§ Mr. HOGGE
I take it that the money being asked for now applies to the re-erection of the present Cenotaph in a permanent form. I am one of those who, contrary to some who have spoken, think the monument ought to be moved, and I trust that none of the money asked for will be given to the Government unless we get an assurance that the site is to be altered. The hon. Gentleman who has just spoken referred to the fact that there were other monuments in Whitehall, the Duke of Cambridge and the statue of one of the Charles.
§ Mr. HOGGE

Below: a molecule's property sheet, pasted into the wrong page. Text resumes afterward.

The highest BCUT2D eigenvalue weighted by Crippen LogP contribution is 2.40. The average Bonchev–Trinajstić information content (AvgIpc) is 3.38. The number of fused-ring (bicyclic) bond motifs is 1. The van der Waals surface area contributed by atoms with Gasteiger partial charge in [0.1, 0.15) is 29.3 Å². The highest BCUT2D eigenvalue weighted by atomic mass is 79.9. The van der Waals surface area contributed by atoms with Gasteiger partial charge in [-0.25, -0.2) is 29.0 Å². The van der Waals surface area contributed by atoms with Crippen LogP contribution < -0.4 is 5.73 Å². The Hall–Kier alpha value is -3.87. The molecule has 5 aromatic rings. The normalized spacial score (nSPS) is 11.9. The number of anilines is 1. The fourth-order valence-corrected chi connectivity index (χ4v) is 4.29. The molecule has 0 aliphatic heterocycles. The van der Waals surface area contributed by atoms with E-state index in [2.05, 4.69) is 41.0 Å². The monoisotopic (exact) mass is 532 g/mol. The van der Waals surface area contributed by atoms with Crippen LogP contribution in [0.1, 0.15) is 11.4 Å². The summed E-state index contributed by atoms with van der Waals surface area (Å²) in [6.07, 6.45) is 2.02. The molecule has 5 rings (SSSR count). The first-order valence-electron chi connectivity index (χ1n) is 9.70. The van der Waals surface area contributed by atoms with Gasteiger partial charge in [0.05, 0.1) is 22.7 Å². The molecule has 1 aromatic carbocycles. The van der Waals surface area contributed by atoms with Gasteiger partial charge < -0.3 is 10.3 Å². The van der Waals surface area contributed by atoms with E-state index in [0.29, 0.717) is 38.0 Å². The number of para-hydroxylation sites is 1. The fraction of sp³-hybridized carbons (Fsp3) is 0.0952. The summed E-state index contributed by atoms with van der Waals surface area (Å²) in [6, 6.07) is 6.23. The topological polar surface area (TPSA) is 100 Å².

Quite right. Deluded Scotsmen, legitimists, who look forward in the immediate or the remote future to the return of Charles. I should like to meet the argument, if I can, of the hon. Gentleman opposite. I have a great deal of sympathy with the fact that because the Cenotaph was first placed in a particular position that there is a certain amount of sentiment and association which, of course, would be disturbed if it were moved. After all, however, it is quite true that there is no particular signification in that particular spot in 1203 Whitehall. It only so happened on account of the Peace Procession that was being held on that day that it turned out to be the most convenient spot for the purpose of the procession doing reverence to the dead, and of meeting the convenience of public men and Ministers in Whitehall. I think—and I wish my hon. Friend would agree—that the value of the Cenotaph really is that those who mourn their dead and who wish their dead to be remembered should have a quiet opportunity of contemplation beside that Cenotaph. That is the sentiment that one would like to encourage. Hon. Members have watched the crowds who congregate around the Cenotaph. They are of all ages, and of both sexes. To reach the Cenotaph they have to cross a busy street, and face very dangerous traffic. While I do not venture any opinion about the correct site to be adopted—I do not want to do that—there may be something in the architectural argument raised by my hon. Friend as to the proposed site suggested by the hon. Member for Hornsey—I am not an advocate either one way or the other—but I really do think there is something to be said for removing that Cenotaph to some other public place which is more suitable and acceptable to the relatives and admirers of the men, where they can lay their wreaths at the foot of the Cenotaph and remain to do reverence. It would be far better to meet the wishes of a. great number of people than to have any unseemly quarrel about particular sites. If I saw any sentimental reason in the present site I would be quite willing to adhere to it. If it marked any historic tradition, or anything of that sort I would agree. I do not think it does. I think you would be doing an enormous service to a very large number of people by contemplating its removal. If we give the Minister this money is not the question of the site irrevocably fixed? If it is, there is no more to be said; but I think there is a great deal to be said from the point of view I am putting forward. This is a kind of thing we ought to look at from the attitude of the people concerned, the parents and relatives of the men who have fought, rather than from any other desire, architectural or of convenience.